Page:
The small fishing town of Gimli, Manitoba sits on the south western shore of Lake Winnipeg in Canada’s prairie region. Settled over a century ago by Icelandic settlers, the town has strong ties to the folklore and mythology of Iceland. Last week, the town officially opened a park to commemorate its long heritage, and to ensure good fortune, they built homes for elves, the Icelandic ‘hidden people,’ known as huldufólk.
Hidden among the park’s many rock gardens are small little homes designed to house these mysterious little people. The huldufólk have a long history in Iceland. Original stories of these beings date back to a millennia ago, primarily in Viking mythology, which came to Iceland around 1000 CE.
Huldufólk, according to the stories, are similar to humans. They are smaller, wear old fashioned clothing, and live outdoors in rocky nooks and caves, but they buy and sell goods, farm, fish, eat, sleep, and drink alcohol like everyone else. They are generally kind and peaceful, but many stories tell of mischief, and in some cases, really malevolent kidnappings that would get you tossed into a maximum security facility.
In much of the folklore, they want to be left alone to live their lives, and only become upset when humans interfere or destroy their homes. In fact, Icelanders generally take them quite seriously. In 1982, a NATO base was picketed when Icelandic locals demanded a proper survey be done of elven homes on the base. In 2004, an aluminum smelting company was forced to cease construction on their factory until a government official was sent down to inspect the construction area for wee elf houses. There are many cases of construction sites being meddled with, tools missing, and strange malfunctions to equipment that have also been reportedly caused by these magical people.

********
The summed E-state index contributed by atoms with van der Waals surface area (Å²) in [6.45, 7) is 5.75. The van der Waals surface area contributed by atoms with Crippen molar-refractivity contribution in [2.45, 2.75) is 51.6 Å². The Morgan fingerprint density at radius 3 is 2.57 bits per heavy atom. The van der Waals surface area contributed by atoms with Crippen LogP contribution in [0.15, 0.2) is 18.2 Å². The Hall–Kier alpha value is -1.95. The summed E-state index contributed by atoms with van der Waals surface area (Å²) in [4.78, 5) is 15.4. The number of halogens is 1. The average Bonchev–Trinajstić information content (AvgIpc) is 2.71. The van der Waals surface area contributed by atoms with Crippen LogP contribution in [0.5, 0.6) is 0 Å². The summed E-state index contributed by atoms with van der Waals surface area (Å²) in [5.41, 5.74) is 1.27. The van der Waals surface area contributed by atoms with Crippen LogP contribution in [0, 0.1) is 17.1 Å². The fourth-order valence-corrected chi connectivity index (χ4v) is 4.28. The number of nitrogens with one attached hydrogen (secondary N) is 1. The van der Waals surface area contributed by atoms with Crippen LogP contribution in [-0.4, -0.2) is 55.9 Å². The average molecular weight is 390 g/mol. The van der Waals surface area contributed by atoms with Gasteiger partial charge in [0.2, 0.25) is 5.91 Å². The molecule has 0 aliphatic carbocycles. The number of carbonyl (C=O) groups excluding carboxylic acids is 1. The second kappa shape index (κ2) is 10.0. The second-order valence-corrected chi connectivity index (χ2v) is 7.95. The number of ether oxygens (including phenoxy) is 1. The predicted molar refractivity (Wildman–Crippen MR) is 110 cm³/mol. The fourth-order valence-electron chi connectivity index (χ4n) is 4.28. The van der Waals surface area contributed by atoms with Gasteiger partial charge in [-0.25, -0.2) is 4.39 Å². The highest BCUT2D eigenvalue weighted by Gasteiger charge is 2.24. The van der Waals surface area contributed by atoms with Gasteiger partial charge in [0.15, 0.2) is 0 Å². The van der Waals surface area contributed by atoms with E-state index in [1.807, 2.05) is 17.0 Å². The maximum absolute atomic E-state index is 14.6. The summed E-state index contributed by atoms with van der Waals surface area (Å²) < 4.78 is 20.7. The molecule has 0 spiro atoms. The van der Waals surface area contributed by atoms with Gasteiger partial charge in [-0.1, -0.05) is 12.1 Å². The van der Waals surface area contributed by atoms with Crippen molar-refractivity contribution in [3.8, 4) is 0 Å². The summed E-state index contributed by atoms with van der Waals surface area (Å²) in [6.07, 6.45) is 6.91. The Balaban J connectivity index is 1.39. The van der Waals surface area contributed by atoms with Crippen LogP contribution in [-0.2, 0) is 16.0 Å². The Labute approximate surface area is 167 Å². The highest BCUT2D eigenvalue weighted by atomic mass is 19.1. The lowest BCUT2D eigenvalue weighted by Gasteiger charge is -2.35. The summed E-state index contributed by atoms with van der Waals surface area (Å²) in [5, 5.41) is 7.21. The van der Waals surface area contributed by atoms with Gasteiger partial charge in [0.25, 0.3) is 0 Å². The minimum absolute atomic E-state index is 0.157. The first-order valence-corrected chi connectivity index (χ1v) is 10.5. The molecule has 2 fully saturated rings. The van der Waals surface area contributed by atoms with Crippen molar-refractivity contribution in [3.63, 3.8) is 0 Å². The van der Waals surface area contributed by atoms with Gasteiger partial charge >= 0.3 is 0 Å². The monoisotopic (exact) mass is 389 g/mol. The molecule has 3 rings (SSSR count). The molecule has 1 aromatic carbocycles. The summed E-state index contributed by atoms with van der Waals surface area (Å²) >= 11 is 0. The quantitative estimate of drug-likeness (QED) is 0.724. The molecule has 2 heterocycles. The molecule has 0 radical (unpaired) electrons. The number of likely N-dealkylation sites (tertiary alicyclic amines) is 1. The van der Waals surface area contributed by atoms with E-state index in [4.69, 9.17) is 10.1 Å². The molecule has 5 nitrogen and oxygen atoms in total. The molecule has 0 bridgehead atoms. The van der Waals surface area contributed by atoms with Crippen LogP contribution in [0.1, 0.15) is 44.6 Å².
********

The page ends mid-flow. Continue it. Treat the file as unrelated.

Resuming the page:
In a few tales, the Huldufólk have been known to steal human babies and replace them with changelings. One encounter, according to an old folk tale, had a man’s dog be brutally dashed against the ground during an elven New Years party. Friendly or not, these little guys are not to be trifled with.
It makes perfect sense for the Canadian town of Gimli, steeped in Icelandic heritage, to build a few rocky houses for some guests of the elvish variety. Some would say, it is better to be safe than sorry. The town also recommends you probably keep an eye on your kids, and leash your dogs…
Featured image: RUTH BONNEVILLE / WINNIPEG FREE PRESS